A Better Humanoid Robot?

A new general-purpose humanoid robot looks different from the other humanoids we’ve seen. Eve, a Norwegian entry from 1X, wears clothes, moves smoothly using wheels instead of galumphing around like a typical bipedal bot, and manipulates objects well.

Of course, our experience has led us to wonder, first, is this a better robot or just a better video?  The makers say, “The video contains no teleoperation, no computer graphics, no cuts, no video speedups, no scripted trajectory playback. It’s all controlled via neural networks, all autonomous, all 1X speed.” If true, that’s an important distinction. Many of the impressive feats we’ve seen in videos of humanoid robots are mostly accomplishments of the videographers, not the robots.

Some observers have suggested that their smiley-face look is creepy. Others have complained that their hands are rudimentary. But they can actually pick things up, move them from place to place safely, and then go plug themselves into their chargers without a fuss.

The video below, showing Eve baking gingerbread cookies, might have involved a bit more human assistance; the description at YouTube doesn’t say (although it does include the recipe).  Eve is shown completing a variety of tasks, but we don’t know how autonomous they are. We’re pretty sure she’s not just following the recipe.

A quick search for “Eve by 1X” will show you videos of Eve watering plants, throwing away trash, opening doors and windows…doing all kinds of actually useful things.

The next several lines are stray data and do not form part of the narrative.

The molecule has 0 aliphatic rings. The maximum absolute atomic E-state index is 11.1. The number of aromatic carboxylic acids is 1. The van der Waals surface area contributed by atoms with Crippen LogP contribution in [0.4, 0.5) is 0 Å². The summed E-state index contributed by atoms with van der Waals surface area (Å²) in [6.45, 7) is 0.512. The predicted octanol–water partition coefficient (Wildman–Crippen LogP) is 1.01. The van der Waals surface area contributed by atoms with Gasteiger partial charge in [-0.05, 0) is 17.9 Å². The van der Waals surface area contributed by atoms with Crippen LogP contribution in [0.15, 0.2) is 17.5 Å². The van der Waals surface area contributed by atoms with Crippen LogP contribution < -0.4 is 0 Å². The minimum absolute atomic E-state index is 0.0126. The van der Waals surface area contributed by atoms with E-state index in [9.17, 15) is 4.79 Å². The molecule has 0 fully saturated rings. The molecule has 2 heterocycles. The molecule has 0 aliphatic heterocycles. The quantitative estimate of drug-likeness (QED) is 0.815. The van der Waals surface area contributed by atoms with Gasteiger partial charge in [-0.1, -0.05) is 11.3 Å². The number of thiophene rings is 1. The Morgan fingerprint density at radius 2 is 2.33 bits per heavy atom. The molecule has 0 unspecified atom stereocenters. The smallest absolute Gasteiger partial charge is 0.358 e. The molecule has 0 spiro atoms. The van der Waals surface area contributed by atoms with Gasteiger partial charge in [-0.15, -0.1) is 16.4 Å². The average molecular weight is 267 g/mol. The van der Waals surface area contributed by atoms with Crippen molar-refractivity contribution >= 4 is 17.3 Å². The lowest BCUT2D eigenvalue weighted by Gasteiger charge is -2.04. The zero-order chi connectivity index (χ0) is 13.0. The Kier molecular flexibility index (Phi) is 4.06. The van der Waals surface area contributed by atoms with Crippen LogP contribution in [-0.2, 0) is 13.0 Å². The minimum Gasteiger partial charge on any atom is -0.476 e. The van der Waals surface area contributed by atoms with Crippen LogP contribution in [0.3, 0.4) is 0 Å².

“1X’s mission is to provide an abundant supply of physical labor via safe, intelligent androids,” says the 1X website. “Our environments are designed for humans, so we design our hardware to take after the human form for maximum generality. To make the best use of this general-purpose hardware, we also pursue the maximally general approach to autonomy: learning motor behaviors end-to-end from vision using neural networks.”

How does she work?

Eve has been around since 2023. She’s a strapping lass, 6′ 1″ and about 190 pounds. She moves on three wheels, though a bipedal version may be in the works in the form of Neo, a smaller humanoid with legs.

Eve learns from humans, building on prior knowledge with artificial intelligence. She can also be controlled remotely. The makers say that one human can operate 15 Eves at one time.

It’s amazing how much motion control has progressed since the days when Indramat was the newest cutting edge technology. If you still use Indramat drive and control systems, though, you know that they still have that blend of power and precision that mad them so remarkable back in the day. We can provide the service and support you need to keep your Indramat machinery in service. Call for immediate assistance.